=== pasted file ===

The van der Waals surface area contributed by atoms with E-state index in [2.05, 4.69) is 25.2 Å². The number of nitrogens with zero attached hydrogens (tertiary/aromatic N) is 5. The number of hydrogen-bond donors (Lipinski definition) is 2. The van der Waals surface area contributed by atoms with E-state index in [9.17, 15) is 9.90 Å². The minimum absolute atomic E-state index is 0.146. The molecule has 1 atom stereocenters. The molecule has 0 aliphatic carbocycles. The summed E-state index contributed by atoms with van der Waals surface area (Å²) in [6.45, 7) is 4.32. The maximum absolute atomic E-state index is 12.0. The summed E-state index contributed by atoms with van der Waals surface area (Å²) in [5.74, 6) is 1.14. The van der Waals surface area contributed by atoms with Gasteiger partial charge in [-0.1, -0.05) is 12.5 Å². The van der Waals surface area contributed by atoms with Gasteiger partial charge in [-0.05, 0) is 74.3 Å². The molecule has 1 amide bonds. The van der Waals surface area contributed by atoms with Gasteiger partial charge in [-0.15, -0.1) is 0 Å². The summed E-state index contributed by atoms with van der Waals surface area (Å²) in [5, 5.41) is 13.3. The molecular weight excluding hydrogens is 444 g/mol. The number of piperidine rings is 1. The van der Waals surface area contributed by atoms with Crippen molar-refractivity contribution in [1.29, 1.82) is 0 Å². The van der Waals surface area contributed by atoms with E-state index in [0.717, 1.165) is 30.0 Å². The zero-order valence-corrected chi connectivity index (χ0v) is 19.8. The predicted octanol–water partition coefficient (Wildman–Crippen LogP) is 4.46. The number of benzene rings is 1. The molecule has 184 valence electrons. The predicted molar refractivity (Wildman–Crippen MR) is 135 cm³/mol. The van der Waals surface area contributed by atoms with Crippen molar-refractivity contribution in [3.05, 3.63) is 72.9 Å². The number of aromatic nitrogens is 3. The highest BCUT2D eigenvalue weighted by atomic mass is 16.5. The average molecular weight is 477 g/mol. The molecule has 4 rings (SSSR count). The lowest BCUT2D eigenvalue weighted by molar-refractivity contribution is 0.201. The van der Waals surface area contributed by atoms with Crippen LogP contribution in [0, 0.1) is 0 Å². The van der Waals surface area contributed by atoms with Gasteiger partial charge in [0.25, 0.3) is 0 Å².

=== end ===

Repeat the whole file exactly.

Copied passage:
The van der Waals surface area contributed by atoms with E-state index in [2.05, 4.69) is 25.2 Å². The number of nitrogens with zero attached hydrogens (tertiary/aromatic N) is 5. The number of hydrogen-bond donors (Lipinski definition) is 2. The van der Waals surface area contributed by atoms with E-state index in [9.17, 15) is 9.90 Å². The minimum absolute atomic E-state index is 0.146. The molecule has 1 atom stereocenters. The molecule has 0 aliphatic carbocycles. The summed E-state index contributed by atoms with van der Waals surface area (Å²) in [6.45, 7) is 4.32. The maximum absolute atomic E-state index is 12.0. The summed E-state index contributed by atoms with van der Waals surface area (Å²) in [5.74, 6) is 1.14. The van der Waals surface area contributed by atoms with Gasteiger partial charge in [-0.1, -0.05) is 12.5 Å². The van der Waals surface area contributed by atoms with Gasteiger partial charge in [-0.05, 0) is 74.3 Å². The molecule has 1 amide bonds. The van der Waals surface area contributed by atoms with Gasteiger partial charge in [-0.15, -0.1) is 0 Å². The summed E-state index contributed by atoms with van der Waals surface area (Å²) in [5, 5.41) is 13.3. The molecular weight excluding hydrogens is 444 g/mol. The number of piperidine rings is 1. The van der Waals surface area contributed by atoms with Crippen molar-refractivity contribution in [1.29, 1.82) is 0 Å². The van der Waals surface area contributed by atoms with E-state index in [0.717, 1.165) is 30.0 Å². The zero-order valence-corrected chi connectivity index (χ0v) is 19.8. The predicted octanol–water partition coefficient (Wildman–Crippen LogP) is 4.46. The number of benzene rings is 1. The molecule has 184 valence electrons. The predicted molar refractivity (Wildman–Crippen MR) is 135 cm³/mol. The van der Waals surface area contributed by atoms with Crippen molar-refractivity contribution in [3.05, 3.63) is 72.9 Å². The number of aromatic nitrogens is 3. The highest BCUT2D eigenvalue weighted by atomic mass is 16.5. The average molecular weight is 477 g/mol. The molecule has 4 rings (SSSR count). The lowest BCUT2D eigenvalue weighted by molar-refractivity contribution is 0.201. The van der Waals surface area contributed by atoms with Crippen LogP contribution in [0, 0.1) is 0 Å². The van der Waals surface area contributed by atoms with Gasteiger partial charge in [0.25, 0.3) is 0 Å².